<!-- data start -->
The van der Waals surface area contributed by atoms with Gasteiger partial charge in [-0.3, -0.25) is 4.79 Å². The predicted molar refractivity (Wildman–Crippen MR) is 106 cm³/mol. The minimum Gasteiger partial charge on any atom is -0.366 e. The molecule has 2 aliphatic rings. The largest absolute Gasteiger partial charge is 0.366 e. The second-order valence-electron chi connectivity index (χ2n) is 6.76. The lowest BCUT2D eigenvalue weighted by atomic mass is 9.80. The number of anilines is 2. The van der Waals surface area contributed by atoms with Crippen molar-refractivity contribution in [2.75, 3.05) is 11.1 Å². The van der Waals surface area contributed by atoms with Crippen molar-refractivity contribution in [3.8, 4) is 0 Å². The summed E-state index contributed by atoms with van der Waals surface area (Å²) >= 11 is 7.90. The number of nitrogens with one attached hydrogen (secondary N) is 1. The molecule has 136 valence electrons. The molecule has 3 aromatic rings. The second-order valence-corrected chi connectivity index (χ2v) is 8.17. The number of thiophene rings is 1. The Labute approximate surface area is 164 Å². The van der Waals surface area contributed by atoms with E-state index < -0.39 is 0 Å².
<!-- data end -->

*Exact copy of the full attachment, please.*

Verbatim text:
The van der Waals surface area contributed by atoms with Gasteiger partial charge in [-0.3, -0.25) is 4.79 Å². The predicted molar refractivity (Wildman–Crippen MR) is 106 cm³/mol. The minimum Gasteiger partial charge on any atom is -0.366 e. The molecule has 2 aliphatic rings. The largest absolute Gasteiger partial charge is 0.366 e. The second-order valence-electron chi connectivity index (χ2n) is 6.76. The lowest BCUT2D eigenvalue weighted by atomic mass is 9.80. The number of anilines is 2. The van der Waals surface area contributed by atoms with Crippen molar-refractivity contribution in [2.75, 3.05) is 11.1 Å². The van der Waals surface area contributed by atoms with Crippen molar-refractivity contribution in [3.8, 4) is 0 Å². The summed E-state index contributed by atoms with van der Waals surface area (Å²) >= 11 is 7.90. The number of nitrogens with one attached hydrogen (secondary N) is 1. The molecule has 136 valence electrons. The molecule has 3 aromatic rings. The second-order valence-corrected chi connectivity index (χ2v) is 8.17. The number of thiophene rings is 1. The Labute approximate surface area is 164 Å². The van der Waals surface area contributed by atoms with E-state index < -0.39 is 0 Å².